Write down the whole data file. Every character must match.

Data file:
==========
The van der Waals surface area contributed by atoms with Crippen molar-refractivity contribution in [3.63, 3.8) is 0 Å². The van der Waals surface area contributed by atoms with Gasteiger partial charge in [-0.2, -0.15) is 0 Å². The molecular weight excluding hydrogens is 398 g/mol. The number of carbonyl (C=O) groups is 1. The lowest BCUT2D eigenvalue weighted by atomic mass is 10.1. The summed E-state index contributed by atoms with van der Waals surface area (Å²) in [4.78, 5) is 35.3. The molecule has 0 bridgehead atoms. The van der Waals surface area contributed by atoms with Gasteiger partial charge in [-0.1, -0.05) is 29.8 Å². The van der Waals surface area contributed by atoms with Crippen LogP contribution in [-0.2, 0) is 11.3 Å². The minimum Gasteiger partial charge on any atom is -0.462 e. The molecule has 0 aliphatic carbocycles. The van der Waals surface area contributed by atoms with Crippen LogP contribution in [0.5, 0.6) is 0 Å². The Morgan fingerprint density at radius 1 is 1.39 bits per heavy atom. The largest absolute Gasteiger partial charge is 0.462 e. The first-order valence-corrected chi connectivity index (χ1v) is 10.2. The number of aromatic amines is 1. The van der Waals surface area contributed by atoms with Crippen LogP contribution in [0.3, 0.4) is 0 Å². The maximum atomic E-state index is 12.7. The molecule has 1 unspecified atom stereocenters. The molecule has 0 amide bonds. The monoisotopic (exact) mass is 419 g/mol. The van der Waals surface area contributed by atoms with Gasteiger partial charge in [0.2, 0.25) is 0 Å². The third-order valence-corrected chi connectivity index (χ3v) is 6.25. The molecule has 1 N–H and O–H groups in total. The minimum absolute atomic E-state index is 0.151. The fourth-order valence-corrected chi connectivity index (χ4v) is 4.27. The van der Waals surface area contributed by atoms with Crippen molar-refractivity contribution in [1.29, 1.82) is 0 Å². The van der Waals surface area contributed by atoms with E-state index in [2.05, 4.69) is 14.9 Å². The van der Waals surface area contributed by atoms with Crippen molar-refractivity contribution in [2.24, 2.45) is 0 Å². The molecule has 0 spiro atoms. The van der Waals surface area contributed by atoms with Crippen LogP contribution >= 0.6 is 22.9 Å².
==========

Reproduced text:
The van der Waals surface area contributed by atoms with Crippen molar-refractivity contribution in [3.63, 3.8) is 0 Å². The van der Waals surface area contributed by atoms with Gasteiger partial charge in [-0.2, -0.15) is 0 Å². The molecular weight excluding hydrogens is 398 g/mol. The number of carbonyl (C=O) groups is 1. The lowest BCUT2D eigenvalue weighted by atomic mass is 10.1. The summed E-state index contributed by atoms with van der Waals surface area (Å²) in [4.78, 5) is 35.3. The molecule has 0 bridgehead atoms. The van der Waals surface area contributed by atoms with Gasteiger partial charge in [-0.1, -0.05) is 29.8 Å². The van der Waals surface area contributed by atoms with Crippen LogP contribution in [-0.2, 0) is 11.3 Å². The minimum Gasteiger partial charge on any atom is -0.462 e. The molecule has 0 aliphatic carbocycles. The van der Waals surface area contributed by atoms with Crippen LogP contribution in [0.5, 0.6) is 0 Å². The Morgan fingerprint density at radius 1 is 1.39 bits per heavy atom. The largest absolute Gasteiger partial charge is 0.462 e. The first-order valence-corrected chi connectivity index (χ1v) is 10.2. The number of aromatic amines is 1. The van der Waals surface area contributed by atoms with Crippen LogP contribution in [0.3, 0.4) is 0 Å². The maximum atomic E-state index is 12.7. The molecule has 1 unspecified atom stereocenters. The molecule has 0 amide bonds. The monoisotopic (exact) mass is 419 g/mol. The van der Waals surface area contributed by atoms with Gasteiger partial charge in [0.2, 0.25) is 0 Å². The third-order valence-corrected chi connectivity index (χ3v) is 6.25. The molecule has 1 N–H and O–H groups in total. The minimum absolute atomic E-state index is 0.151. The fourth-order valence-corrected chi connectivity index (χ4v) is 4.27. The van der Waals surface area contributed by atoms with Crippen molar-refractivity contribution in [1.29, 1.82) is 0 Å². The van der Waals surface area contributed by atoms with E-state index in [2.05, 4.69) is 14.9 Å². The van der Waals surface area contributed by atoms with Crippen molar-refractivity contribution in [2.24, 2.45) is 0 Å². The molecule has 0 spiro atoms. The van der Waals surface area contributed by atoms with Crippen LogP contribution >= 0.6 is 22.9 Å².